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Blockchain based ecosystems: a complex systems approach

Bracci, A. (2023). Blockchain based ecosystems: a complex systems approach. (Unpublished Doctoral thesis, City, University of London)


Since the development of Bitcoin in 2008, blockchain-based technologies have flourished and several applications have been created, such as smart contracts, NFTs or cryptocurrencies. The blockchain allows for different kinds of transactions to be verified in a decentralized way, without the need for an intermediary, allowing new socio-technical ecosystems to be born and grow. Transactions are stored publicly, anonymously and openly on the blockchain, granting unprecedented access to data on human (collective) behaviour and socio-technical systems. The question thus arises: can we use this data to characterize these systems, and possibly to further our understanding of human behaviour? In this thesis, we address this question by studying different blockchain-based ecosystems through a combination of different datasets. Firstly, we study Dark Web Marketplaces (DWMs), online illicit markets on the dark web using cryptocurrencies for payments, and we characterize how they first reacted and then adapted to the COVID-19 pandemic using web scraping data. Secondly, we exploit a unique dataset of Bitcoin and proprietary transactions to characterize the buyer-seller network on DWMs and regulated e-commerce platforms. Thirdly, we study a comprehensive dataset of scientific publications to investigate the evolution of the concept of decentralization, pillar of blockchain-based ecosystems, in time. Then, we extend the literature on DWMs by studying the wider ecosystem of direct interactions between users, a network we can study only thanks to blockchain data. Finally, we analyse the trade of NFT collectibles on the largest open marketplace available, characterizing the role of rarity in determining market trends. Overall, this thesis presents a series of pioneering studies improving our understanding of blockchain-based socio-technical systems, thanks to unique comprehensive large scale datasets giving us unprecedented access to the history and behaviour of these ecosystems. We hope researchers will extend this work to improve our understanding of these systems and more generally human behaviour.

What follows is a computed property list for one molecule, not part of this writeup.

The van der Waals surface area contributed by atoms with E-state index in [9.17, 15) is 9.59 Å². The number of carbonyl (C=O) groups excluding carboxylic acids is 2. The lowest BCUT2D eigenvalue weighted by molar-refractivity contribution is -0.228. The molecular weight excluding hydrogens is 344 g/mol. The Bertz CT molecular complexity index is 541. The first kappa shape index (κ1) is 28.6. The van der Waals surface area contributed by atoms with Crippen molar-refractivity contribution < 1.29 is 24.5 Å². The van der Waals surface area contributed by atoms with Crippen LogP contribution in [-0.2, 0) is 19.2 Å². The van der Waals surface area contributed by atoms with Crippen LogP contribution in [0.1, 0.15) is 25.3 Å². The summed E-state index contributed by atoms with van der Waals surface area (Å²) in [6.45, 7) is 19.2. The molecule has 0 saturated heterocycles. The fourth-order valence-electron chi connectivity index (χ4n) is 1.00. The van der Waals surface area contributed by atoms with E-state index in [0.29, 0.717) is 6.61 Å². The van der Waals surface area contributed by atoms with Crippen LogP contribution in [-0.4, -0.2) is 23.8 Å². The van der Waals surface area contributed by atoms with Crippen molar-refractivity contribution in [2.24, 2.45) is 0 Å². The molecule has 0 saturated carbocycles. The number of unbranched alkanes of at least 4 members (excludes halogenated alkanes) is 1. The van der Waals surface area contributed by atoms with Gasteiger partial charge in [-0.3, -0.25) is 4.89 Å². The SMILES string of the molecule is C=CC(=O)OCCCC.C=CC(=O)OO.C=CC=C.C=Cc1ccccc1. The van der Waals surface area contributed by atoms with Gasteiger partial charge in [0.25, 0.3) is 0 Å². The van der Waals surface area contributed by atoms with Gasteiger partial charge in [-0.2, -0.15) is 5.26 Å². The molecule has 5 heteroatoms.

Publication Type: Thesis (Doctoral)
Subjects: Q Science > QA Mathematics
Departments: School of Science & Technology > Mathematics
School of Science & Technology > School of Science & Technology Doctoral Theses
Doctoral Theses
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